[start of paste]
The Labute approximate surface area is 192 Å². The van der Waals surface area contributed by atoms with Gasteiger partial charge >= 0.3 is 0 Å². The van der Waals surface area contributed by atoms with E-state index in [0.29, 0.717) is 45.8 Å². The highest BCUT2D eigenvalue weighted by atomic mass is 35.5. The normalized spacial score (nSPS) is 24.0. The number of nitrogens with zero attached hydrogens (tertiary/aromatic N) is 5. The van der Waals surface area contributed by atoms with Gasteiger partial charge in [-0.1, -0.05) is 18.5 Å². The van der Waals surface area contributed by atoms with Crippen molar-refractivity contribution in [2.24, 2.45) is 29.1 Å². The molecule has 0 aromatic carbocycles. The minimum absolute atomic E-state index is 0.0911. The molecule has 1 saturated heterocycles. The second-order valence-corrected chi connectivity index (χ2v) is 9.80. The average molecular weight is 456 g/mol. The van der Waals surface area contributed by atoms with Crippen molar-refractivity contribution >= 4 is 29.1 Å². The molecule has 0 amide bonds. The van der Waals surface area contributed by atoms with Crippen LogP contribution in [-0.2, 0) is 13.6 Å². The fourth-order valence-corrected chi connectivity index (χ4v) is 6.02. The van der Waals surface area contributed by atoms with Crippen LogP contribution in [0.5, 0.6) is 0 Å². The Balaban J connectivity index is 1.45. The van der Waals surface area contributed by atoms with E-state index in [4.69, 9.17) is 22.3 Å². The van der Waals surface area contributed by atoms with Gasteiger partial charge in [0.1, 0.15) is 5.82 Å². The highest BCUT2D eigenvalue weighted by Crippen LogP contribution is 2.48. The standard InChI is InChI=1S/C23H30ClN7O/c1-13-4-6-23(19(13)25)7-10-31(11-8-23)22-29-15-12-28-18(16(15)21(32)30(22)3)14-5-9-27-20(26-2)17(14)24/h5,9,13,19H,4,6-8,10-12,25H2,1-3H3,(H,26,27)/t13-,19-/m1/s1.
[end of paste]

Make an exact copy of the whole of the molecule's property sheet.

The Labute approximate surface area is 192 Å². The van der Waals surface area contributed by atoms with Gasteiger partial charge >= 0.3 is 0 Å². The van der Waals surface area contributed by atoms with E-state index in [0.29, 0.717) is 45.8 Å². The highest BCUT2D eigenvalue weighted by atomic mass is 35.5. The normalized spacial score (nSPS) is 24.0. The number of nitrogens with zero attached hydrogens (tertiary/aromatic N) is 5. The van der Waals surface area contributed by atoms with Gasteiger partial charge in [-0.1, -0.05) is 18.5 Å². The van der Waals surface area contributed by atoms with Crippen molar-refractivity contribution in [2.24, 2.45) is 29.1 Å². The molecule has 0 aromatic carbocycles. The minimum absolute atomic E-state index is 0.0911. The molecule has 1 saturated heterocycles. The second-order valence-corrected chi connectivity index (χ2v) is 9.80. The average molecular weight is 456 g/mol. The van der Waals surface area contributed by atoms with Crippen molar-refractivity contribution >= 4 is 29.1 Å². The molecule has 0 amide bonds. The van der Waals surface area contributed by atoms with Crippen LogP contribution in [-0.2, 0) is 13.6 Å². The fourth-order valence-corrected chi connectivity index (χ4v) is 6.02. The van der Waals surface area contributed by atoms with Crippen LogP contribution in [0.5, 0.6) is 0 Å². The Balaban J connectivity index is 1.45. The van der Waals surface area contributed by atoms with E-state index in [4.69, 9.17) is 22.3 Å². The van der Waals surface area contributed by atoms with Gasteiger partial charge in [0.1, 0.15) is 5.82 Å². The highest BCUT2D eigenvalue weighted by Crippen LogP contribution is 2.48. The standard InChI is InChI=1S/C23H30ClN7O/c1-13-4-6-23(19(13)25)7-10-31(11-8-23)22-29-15-12-28-18(16(15)21(32)30(22)3)14-5-9-27-20(26-2)17(14)24/h5,9,13,19H,4,6-8,10-12,25H2,1-3H3,(H,26,27)/t13-,19-/m1/s1.